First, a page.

Objective: This study aims to evaluate patterns in actigraphy-defined sleep measures across the menstrual cycle by testing the hypothesis that sleep would be more disrupted in the premenstrual period (ie, within the 14 d before menses).
Methods: A community-based longitudinal study of wrist actigraphy–derived sleep measures was conducted in 163 (58 African American, 78 white, and 27 Chinese) late-reproductive-age (mean [SD], 51.5 [2.0] y) women from the Study of Women’s Health Across the Nation Sleep Study. Daily measures of sleep (sleep efficiency [%] and total sleep time [minutes]) and movement during sleep (mean activity score [counts]) were characterized using wrist actigraphy across a menstrual cycle or 35 days, whichever was shorter. Data were standardized to 28 days to account for unequal cycle lengths and divided into four weekly segments for analyses.
Results: Sleep efficiency declined gradually across the menstrual cycle, but the decline became pronounced on the fourth week (the premenstrual period). Compared with the third week, sleep efficiency declined by 5% (P < 0.0001) and mean total sleep time was 25 minutes less (P = 0.0002) on the fourth week. We found no significant differences between the mean for the second week and the mean for the third week. The association of weekly segments with sleep efficiency or total sleep time was modified by sociodemographic and lifestyle factors, including body mass index, race, study site, financial strain, marital status, and smoking.
Conclusions: Among late-reproductive-age women, sleep varies systematically across the menstrual cycle, including a gradual decline in sleep efficiency across all weeks, with a more marked change premenstrually during the last week of the menstrual cycle. These sleep changes may be modified by altering lifestyle factors.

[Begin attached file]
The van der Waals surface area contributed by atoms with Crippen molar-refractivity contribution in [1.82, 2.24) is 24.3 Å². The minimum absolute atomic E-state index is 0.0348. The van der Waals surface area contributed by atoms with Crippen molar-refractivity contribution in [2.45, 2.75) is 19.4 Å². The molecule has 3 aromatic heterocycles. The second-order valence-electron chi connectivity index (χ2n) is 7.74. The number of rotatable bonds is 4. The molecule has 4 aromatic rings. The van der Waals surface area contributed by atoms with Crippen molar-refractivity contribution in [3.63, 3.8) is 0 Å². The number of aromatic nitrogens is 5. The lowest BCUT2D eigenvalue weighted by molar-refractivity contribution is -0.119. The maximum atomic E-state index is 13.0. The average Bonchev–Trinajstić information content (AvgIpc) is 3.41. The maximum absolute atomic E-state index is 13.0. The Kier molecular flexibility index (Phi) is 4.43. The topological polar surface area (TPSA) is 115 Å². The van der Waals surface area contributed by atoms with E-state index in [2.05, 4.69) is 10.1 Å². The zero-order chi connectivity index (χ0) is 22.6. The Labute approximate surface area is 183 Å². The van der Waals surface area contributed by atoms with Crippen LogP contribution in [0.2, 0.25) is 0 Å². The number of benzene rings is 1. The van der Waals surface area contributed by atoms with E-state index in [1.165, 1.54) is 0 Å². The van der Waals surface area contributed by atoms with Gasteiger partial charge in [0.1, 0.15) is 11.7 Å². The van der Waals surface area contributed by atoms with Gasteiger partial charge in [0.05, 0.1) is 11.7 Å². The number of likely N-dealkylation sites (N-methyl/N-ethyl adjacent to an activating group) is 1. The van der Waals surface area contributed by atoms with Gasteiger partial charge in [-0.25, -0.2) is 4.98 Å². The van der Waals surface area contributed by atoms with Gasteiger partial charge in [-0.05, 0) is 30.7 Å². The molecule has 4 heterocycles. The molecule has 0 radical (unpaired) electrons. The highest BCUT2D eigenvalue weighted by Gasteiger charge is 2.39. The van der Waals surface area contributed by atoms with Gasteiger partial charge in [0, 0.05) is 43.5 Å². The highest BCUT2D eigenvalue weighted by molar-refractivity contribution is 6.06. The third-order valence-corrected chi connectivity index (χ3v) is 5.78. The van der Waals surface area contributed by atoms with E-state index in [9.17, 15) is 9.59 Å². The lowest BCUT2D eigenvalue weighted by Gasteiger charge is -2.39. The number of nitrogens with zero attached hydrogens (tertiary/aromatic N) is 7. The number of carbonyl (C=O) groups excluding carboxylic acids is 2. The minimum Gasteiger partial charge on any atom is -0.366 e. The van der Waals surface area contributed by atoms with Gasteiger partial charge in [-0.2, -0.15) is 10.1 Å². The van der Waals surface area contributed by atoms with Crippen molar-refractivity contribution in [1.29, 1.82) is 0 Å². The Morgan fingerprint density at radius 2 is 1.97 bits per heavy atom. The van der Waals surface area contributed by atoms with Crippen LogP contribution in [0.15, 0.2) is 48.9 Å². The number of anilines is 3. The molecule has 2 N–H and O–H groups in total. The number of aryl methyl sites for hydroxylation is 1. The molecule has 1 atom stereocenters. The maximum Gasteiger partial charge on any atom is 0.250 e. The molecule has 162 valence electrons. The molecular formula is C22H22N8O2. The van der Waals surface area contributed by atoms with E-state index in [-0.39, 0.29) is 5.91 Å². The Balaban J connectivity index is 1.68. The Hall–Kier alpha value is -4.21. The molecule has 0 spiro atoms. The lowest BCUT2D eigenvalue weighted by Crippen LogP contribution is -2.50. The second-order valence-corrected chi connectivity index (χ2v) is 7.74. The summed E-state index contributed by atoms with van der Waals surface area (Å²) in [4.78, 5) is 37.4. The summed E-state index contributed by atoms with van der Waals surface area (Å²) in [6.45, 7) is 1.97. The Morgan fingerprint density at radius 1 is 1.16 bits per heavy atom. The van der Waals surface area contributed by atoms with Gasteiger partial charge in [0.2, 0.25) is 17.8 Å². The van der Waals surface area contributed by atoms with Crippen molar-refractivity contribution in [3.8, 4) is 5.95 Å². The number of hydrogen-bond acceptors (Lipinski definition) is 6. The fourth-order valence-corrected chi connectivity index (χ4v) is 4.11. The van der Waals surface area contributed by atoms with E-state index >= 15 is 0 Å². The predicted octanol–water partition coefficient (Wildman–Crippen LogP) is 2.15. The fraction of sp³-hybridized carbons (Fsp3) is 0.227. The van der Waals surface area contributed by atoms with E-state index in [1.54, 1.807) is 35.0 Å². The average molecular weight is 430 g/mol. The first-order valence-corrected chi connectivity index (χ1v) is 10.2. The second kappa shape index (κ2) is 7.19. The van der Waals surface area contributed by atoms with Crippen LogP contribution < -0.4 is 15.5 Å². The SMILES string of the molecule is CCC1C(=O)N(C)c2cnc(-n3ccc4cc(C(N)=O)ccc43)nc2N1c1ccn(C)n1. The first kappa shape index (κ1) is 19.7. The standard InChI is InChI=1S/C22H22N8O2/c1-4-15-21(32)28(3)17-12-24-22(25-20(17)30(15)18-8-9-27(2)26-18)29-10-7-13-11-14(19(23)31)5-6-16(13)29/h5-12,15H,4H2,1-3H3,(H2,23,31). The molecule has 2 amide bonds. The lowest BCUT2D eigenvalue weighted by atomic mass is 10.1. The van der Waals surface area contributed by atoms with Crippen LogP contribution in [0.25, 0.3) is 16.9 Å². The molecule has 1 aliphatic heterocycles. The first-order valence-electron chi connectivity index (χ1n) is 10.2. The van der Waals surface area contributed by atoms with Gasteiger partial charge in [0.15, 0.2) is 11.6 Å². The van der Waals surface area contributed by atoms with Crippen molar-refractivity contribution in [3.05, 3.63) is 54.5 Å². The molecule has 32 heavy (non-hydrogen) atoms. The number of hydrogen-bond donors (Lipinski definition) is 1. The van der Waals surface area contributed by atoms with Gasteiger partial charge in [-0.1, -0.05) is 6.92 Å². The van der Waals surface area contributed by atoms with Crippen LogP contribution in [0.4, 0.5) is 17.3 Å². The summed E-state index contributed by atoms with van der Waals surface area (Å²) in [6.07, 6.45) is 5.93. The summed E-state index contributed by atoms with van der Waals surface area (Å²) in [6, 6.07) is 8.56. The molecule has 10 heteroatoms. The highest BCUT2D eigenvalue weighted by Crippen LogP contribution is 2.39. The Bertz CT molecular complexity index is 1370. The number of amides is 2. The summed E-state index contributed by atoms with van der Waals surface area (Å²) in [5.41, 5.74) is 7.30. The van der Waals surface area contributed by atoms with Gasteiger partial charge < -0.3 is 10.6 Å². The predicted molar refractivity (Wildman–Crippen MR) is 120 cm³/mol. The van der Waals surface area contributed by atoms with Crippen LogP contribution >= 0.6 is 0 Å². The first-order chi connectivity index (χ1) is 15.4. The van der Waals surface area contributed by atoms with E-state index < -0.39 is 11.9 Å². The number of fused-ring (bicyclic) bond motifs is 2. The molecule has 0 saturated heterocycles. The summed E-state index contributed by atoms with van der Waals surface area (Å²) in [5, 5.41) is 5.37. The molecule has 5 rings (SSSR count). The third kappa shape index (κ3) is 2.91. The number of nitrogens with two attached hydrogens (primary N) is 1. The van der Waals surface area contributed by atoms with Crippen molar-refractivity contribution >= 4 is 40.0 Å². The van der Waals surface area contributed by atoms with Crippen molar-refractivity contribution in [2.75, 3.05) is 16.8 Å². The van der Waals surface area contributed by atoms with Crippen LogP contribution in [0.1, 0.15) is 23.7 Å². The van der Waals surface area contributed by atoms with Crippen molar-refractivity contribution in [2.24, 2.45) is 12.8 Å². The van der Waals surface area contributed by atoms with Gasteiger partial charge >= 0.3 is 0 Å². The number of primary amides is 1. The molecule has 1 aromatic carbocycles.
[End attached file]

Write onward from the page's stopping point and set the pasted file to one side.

From the 1Department of Epidemiology, University of Michigan School of Public Health, Ann Arbor, MI; 2Departments of Psychiatry and Preventive Medicine, Rush University Medical Center, Chicago, IL; Departments of 3Epidemiology and 4Psychiatry, University of Pittsburgh, Pittsburgh, PA; and 5Division of Epidemiology, Department of Public Health Sciences, University of California at Davis, Davis, CA.
Received December 12, 2013; revised and accepted March 5, 2014.
Work was performed at the University of Michigan, Rush University MedicalCenter, University of California at Davis, and University of Pittsburgh.
Funding/support: This work on the Study of Women’s Health Across the Nation Sleep Study was supported by the National Institute on Aging (NIA; R01AG019360, R01AG019361, R01AG019362, and R01AG019363). The Study of Women’s Health Across the Nation received grant supportfrom the National Institutes of Health (NIH); the Department of Health andHuman Services, through the NIA; the National Institute of Nursing Research; and the NIH Office of Research on Women’s Health (U01NR004061, U01AG012505, U01AG012535, U01AG012531, U01AG012539, U01AG012546, U01AG012553, U01AG012554, and U01AG012495). Sleep data were processed with the support of grant RR024153. The content of this article is solely the responsibility of the authors and does not necessarily represent the official views of the NIA, National Institute of Nursing Research, Office of Research on Women’s Health, or NIH.
Financial disclosure/conflicts of interest: None of this work was supported by commercial sources. D.J.B. has served as a paid consultant for Merck, Pfizer, Purdue Pharma, Philips Respironics, and General Sleep Corp. Consulting fees for each company are less than US$10,000 annually. D.J.B. has been paid for continuing education lectures supported by Astellas and Servier, and for online educational presentations supported by CME Outfitters and Medscape. The remaining authors declare no conflicts of interest.
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Address correspondence to: Huiyong Zheng, PhD, Department of Epidemiology, University of Michigan School of Public Health, Room1854, 1415 Washington Heights, Ann Arbor, MI 48109. E-mail: email@example.com